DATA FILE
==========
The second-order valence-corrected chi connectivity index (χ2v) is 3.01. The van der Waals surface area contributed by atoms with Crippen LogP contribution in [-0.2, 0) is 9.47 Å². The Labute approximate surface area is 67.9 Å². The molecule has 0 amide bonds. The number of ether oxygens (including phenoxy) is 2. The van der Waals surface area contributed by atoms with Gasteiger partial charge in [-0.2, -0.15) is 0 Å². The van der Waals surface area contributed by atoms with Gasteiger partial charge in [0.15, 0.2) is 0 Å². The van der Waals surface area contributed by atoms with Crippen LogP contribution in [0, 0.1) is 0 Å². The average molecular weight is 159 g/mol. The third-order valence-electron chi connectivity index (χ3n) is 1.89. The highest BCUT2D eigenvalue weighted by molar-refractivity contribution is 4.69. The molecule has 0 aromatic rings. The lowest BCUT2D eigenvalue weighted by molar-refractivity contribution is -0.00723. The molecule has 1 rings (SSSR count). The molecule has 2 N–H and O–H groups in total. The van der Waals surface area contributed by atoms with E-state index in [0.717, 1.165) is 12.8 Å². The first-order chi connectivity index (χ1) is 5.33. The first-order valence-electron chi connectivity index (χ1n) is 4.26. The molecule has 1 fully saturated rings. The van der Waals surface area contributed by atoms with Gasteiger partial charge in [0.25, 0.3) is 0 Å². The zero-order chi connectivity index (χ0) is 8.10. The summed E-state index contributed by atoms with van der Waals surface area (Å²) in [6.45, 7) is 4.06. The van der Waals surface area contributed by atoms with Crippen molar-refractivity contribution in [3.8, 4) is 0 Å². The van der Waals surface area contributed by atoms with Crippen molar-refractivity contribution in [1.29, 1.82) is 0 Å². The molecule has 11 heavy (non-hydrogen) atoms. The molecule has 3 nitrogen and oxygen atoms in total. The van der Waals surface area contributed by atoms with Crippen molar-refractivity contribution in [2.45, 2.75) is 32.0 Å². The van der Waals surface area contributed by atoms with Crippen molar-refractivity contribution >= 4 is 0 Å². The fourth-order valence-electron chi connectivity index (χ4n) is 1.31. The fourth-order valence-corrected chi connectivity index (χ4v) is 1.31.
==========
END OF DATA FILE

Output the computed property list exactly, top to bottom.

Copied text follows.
The second-order valence-corrected chi connectivity index (χ2v) is 3.01. The van der Waals surface area contributed by atoms with Crippen LogP contribution in [-0.2, 0) is 9.47 Å². The Labute approximate surface area is 67.9 Å². The molecule has 0 amide bonds. The number of ether oxygens (including phenoxy) is 2. The van der Waals surface area contributed by atoms with Gasteiger partial charge in [-0.2, -0.15) is 0 Å². The van der Waals surface area contributed by atoms with Gasteiger partial charge in [0.15, 0.2) is 0 Å². The van der Waals surface area contributed by atoms with Crippen LogP contribution in [0, 0.1) is 0 Å². The average molecular weight is 159 g/mol. The third-order valence-electron chi connectivity index (χ3n) is 1.89. The highest BCUT2D eigenvalue weighted by molar-refractivity contribution is 4.69. The molecule has 0 aromatic rings. The lowest BCUT2D eigenvalue weighted by molar-refractivity contribution is -0.00723. The molecule has 1 rings (SSSR count). The molecule has 2 N–H and O–H groups in total. The van der Waals surface area contributed by atoms with E-state index in [0.717, 1.165) is 12.8 Å². The first-order chi connectivity index (χ1) is 5.33. The first-order valence-electron chi connectivity index (χ1n) is 4.26. The molecule has 1 fully saturated rings. The van der Waals surface area contributed by atoms with Gasteiger partial charge in [0.25, 0.3) is 0 Å². The zero-order chi connectivity index (χ0) is 8.10. The summed E-state index contributed by atoms with van der Waals surface area (Å²) in [6.45, 7) is 4.06. The van der Waals surface area contributed by atoms with Crippen molar-refractivity contribution in [3.8, 4) is 0 Å². The van der Waals surface area contributed by atoms with Crippen molar-refractivity contribution in [1.29, 1.82) is 0 Å². The molecule has 11 heavy (non-hydrogen) atoms. The molecule has 3 nitrogen and oxygen atoms in total. The van der Waals surface area contributed by atoms with Crippen molar-refractivity contribution in [2.45, 2.75) is 32.0 Å². The van der Waals surface area contributed by atoms with Crippen molar-refractivity contribution >= 4 is 0 Å². The fourth-order valence-electron chi connectivity index (χ4n) is 1.31. The fourth-order valence-corrected chi connectivity index (χ4v) is 1.31.